Williams v. Sweeney, 882 F. Supp. 1520 (E.D. Pa. 1995)

U.S. District Court for the Eastern District of Pennsylvania - 882 F. Supp. 1520 (E.D. Pa. 1995)
April 17, 1995

882 F. Supp. 1520 (1995)


Civ. A. No. 94-CV-2916.

United States District Court, E.D. Pennsylvania.

April 17, 1995.

*1521 Darnell Williams, L.C.P. No. 18535, Allentown, PA, pro se.

Ronald E. Corkery, Asst. County Solicitor, County of Lehigh, Dept. of Law, Allentown, PA, for defendant.



JOYNER, District Judge.

Pro se Plaintiff, Darnell Williams, has brought suit against Defendant, Edward Sweeney, who is the Warden of Lehigh County Prison. At the time the Complaint was filed, Plaintiff was an inmate of Lehigh County Prison, although he is currently incarcerated in Graterford State Prison.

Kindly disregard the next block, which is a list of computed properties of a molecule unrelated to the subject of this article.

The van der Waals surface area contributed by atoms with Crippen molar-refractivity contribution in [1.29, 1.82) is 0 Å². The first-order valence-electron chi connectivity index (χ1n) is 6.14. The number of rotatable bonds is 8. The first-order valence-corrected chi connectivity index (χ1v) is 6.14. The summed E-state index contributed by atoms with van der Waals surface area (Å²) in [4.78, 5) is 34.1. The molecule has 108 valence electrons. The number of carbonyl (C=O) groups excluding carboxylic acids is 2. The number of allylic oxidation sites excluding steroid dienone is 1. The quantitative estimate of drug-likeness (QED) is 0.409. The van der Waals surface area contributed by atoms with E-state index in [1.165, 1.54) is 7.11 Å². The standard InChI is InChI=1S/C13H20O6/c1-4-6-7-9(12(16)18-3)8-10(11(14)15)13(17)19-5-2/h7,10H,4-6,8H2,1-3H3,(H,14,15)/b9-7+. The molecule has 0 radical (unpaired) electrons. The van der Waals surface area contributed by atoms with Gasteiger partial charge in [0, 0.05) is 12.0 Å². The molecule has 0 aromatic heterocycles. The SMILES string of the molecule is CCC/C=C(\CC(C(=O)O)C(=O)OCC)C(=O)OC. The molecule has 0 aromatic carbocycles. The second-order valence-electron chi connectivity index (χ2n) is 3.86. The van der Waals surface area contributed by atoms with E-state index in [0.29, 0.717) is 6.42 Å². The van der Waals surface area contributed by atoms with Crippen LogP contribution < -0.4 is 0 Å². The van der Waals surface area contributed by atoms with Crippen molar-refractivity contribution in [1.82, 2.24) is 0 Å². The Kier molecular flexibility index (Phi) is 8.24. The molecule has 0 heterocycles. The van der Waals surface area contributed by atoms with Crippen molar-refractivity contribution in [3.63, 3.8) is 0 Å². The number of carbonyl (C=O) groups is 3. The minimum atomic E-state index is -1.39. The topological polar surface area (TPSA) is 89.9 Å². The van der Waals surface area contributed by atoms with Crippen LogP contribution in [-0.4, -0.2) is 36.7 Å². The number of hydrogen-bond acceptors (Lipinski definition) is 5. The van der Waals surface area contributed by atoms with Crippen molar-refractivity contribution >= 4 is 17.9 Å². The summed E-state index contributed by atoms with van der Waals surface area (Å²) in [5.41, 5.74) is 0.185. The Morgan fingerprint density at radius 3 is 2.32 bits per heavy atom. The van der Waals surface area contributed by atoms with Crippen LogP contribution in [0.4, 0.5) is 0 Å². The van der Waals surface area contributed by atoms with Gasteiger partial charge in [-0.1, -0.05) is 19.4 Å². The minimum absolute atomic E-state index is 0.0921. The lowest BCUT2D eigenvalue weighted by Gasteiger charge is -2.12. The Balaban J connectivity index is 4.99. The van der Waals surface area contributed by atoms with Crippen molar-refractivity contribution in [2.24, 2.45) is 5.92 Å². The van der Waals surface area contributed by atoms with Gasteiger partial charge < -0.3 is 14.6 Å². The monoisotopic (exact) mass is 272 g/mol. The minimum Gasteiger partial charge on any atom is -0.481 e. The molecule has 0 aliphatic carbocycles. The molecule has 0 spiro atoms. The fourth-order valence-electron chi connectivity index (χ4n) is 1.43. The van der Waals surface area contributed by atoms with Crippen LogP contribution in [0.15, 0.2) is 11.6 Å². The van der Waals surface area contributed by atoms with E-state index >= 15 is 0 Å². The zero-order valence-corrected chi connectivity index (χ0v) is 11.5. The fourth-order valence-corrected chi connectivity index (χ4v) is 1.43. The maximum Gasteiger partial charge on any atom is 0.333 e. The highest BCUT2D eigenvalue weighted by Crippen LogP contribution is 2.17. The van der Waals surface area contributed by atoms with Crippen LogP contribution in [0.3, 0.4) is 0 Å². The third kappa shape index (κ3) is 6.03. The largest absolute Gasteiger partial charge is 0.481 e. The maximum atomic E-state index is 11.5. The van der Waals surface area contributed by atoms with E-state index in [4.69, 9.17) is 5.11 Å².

On January 15, 1994, while in the prison's General Population, Plaintiff allegedly expected a particular officer to be on duty, alone, during Plaintiff's gym period, and questioned the officer on duty why the expected officer was not there. According to a memo to Plaintiff from Defendant, the prison administration interpreted this questioning as an aggressive act, "based on [Plaintiff's] prior acts of aggression against this Officer and what may be a continuing pattern of `stalking' the Officer, perhaps in an effort to harm him or as an act of intimidation prior to the Criminal Escape proceedings which are still pending." As a result of this interpretation, on January 24, 1995, Defendant reclassified Plaintiff to Administrative Segregation.[1] No disciplinary action, such as a misconduct charge, was ever brought against Plaintiff for the January 15, 1994 incident, nor was a hearing on the re-classification ever held.